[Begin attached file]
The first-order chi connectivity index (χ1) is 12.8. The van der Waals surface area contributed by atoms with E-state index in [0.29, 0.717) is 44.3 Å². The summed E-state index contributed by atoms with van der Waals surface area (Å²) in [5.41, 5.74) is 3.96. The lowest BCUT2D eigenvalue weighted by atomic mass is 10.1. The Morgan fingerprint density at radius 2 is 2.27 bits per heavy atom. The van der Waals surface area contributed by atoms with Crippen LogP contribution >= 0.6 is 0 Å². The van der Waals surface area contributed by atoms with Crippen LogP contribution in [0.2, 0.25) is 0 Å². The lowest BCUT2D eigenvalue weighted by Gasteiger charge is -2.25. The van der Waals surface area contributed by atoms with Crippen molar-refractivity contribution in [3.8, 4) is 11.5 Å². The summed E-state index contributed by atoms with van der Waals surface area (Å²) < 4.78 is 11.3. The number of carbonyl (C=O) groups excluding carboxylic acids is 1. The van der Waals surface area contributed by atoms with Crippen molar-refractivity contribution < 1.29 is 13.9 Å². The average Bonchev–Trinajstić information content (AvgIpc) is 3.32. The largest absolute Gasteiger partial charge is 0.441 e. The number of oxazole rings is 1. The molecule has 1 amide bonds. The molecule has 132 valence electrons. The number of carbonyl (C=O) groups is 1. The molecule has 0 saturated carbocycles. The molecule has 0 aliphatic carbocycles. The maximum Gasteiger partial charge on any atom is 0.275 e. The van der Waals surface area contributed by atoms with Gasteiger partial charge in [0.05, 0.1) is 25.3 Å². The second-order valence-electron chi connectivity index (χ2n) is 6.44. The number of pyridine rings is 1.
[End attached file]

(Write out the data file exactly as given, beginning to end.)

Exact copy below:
The first-order chi connectivity index (χ1) is 12.8. The van der Waals surface area contributed by atoms with E-state index in [0.29, 0.717) is 44.3 Å². The summed E-state index contributed by atoms with van der Waals surface area (Å²) in [5.41, 5.74) is 3.96. The lowest BCUT2D eigenvalue weighted by atomic mass is 10.1. The Morgan fingerprint density at radius 2 is 2.27 bits per heavy atom. The van der Waals surface area contributed by atoms with Crippen LogP contribution >= 0.6 is 0 Å². The van der Waals surface area contributed by atoms with Crippen LogP contribution in [0.2, 0.25) is 0 Å². The lowest BCUT2D eigenvalue weighted by Gasteiger charge is -2.25. The van der Waals surface area contributed by atoms with Crippen molar-refractivity contribution in [3.8, 4) is 11.5 Å². The summed E-state index contributed by atoms with van der Waals surface area (Å²) < 4.78 is 11.3. The number of carbonyl (C=O) groups excluding carboxylic acids is 1. The van der Waals surface area contributed by atoms with Crippen molar-refractivity contribution < 1.29 is 13.9 Å². The average Bonchev–Trinajstić information content (AvgIpc) is 3.32. The largest absolute Gasteiger partial charge is 0.441 e. The number of oxazole rings is 1. The molecule has 1 amide bonds. The molecule has 132 valence electrons. The number of carbonyl (C=O) groups is 1. The molecule has 0 saturated carbocycles. The molecule has 0 aliphatic carbocycles. The maximum Gasteiger partial charge on any atom is 0.275 e. The van der Waals surface area contributed by atoms with Gasteiger partial charge in [0.05, 0.1) is 25.3 Å². The second-order valence-electron chi connectivity index (χ2n) is 6.44. The number of pyridine rings is 1.